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The most important ingredient

Tips for producing top-quality forage
By Todd Steen, TFC Nutritionist 3/17/2021

Forage is the most important ingredient in all herbivore diets. As animal breeding has produced higher-performing genetics, proper rations start with the most optimum forage quality that can be grown. That quality is ultimately determined by its digestibility, and the animal will always be the final determiner as to how good the forage is. 


Remember, the better the forage, the less a producer must rely on additional, purchased feed supplementation. There are multiple factors affecting forage quality, including environment, plant species, and soil fertility, just to name a few.  


Below are a few points to keep in mind as forage production time nears.


• Producing top-quality hay begins with planning, and it is always wise to properly evaluate and maintain equipment prior to both seeding and harvest.


• The greatest variable with forage production is weather. While it is common to have 3–4 days without rainfall with no significant impact, extended dry periods can pose challenges. 


• Be aware of plant moisture before harvesting. As a general rule, the drier the plant, the greater the maturity and fiber concentration. Generally, forage should be 12–16 percent moisture before attempting to bale.


• If conditions prevent forage from drying to the desired moisture content, additives/inoculants can protect against extreme spoilage and loss. Remember: rake while moist, bale when crisp.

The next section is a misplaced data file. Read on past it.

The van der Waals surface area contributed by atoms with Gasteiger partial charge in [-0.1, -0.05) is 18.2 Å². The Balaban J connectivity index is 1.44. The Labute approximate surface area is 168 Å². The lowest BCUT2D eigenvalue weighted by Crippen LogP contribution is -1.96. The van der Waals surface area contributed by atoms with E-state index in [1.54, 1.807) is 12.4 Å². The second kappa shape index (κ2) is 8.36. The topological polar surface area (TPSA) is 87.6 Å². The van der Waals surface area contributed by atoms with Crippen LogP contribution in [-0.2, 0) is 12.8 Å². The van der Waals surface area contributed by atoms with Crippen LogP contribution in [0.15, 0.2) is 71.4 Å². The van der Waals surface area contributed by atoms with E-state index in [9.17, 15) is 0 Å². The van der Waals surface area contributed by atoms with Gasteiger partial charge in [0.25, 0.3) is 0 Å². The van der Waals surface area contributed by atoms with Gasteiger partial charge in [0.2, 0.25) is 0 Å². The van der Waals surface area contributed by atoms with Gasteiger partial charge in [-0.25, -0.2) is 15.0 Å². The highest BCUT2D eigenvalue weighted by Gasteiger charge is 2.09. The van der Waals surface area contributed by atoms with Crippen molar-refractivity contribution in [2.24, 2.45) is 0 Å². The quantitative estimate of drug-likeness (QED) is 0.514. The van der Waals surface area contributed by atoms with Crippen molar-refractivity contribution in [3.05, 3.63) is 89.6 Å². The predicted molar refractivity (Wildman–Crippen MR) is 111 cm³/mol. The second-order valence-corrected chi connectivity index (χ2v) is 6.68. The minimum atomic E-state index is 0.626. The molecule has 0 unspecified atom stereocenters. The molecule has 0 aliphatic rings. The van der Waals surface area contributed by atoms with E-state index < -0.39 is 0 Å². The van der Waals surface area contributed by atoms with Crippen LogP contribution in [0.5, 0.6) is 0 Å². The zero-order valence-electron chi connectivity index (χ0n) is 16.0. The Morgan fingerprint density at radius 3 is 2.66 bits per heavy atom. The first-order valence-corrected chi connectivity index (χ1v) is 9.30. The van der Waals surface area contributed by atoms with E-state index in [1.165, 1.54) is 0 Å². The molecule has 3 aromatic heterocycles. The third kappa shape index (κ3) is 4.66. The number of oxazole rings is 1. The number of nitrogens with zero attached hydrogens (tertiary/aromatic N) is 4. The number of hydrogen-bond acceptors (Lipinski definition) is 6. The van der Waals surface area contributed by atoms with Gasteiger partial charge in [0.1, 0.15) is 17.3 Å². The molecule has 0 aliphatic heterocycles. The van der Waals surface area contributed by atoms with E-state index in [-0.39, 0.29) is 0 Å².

• As plants mature, indigestible fibrous portions can cause the animal to take longer to digest which, in turn, will result in lower consumption. That’s why you want to begin to mow and bale hay before the forage is too mature. 


• The leafy parts of the plants provide better digestibility than stem portions, and vibrant, green leaves provide better nutrition than brown, dead leaves, so it is better to rake and bale hay before it dries out too much. Raking dry hay can exacerbate leaf loss.


• How a producer cuts, harvests, and stores forage plays a significant role in preserving high-quality leaf content regardless of plant species. Bale wrappers or storing hay under cover preserves quality.


• Set a goal of harvesting forage at four weeks of regrowth.


• The general recommendation when dealing with more mature hay crops is to utilize a conditioner which will crimp and crush stems of the newly cut hay to promote faster and more even drying. 


• Laying hay in wide swaths will maximize sunlight and wind exposure and may reduce drying time. If the forage is too dry, begin cutting in morning while it is still damp from the dew.


• Nitrogen fertilization is useful to increase crude protein for the most part, but has little significance on energy, vitamin, or mineral content of forage. 


• Observing forage as it grows is critical to identifying problems related to pests, mold, etc., but for an in-depth analysis of overall forage quality, consider having your fields professionally assayed. 


As always, your Co-op Feed and Animal Health professional can assist you with questions concerning your feed and forage program.


 
 
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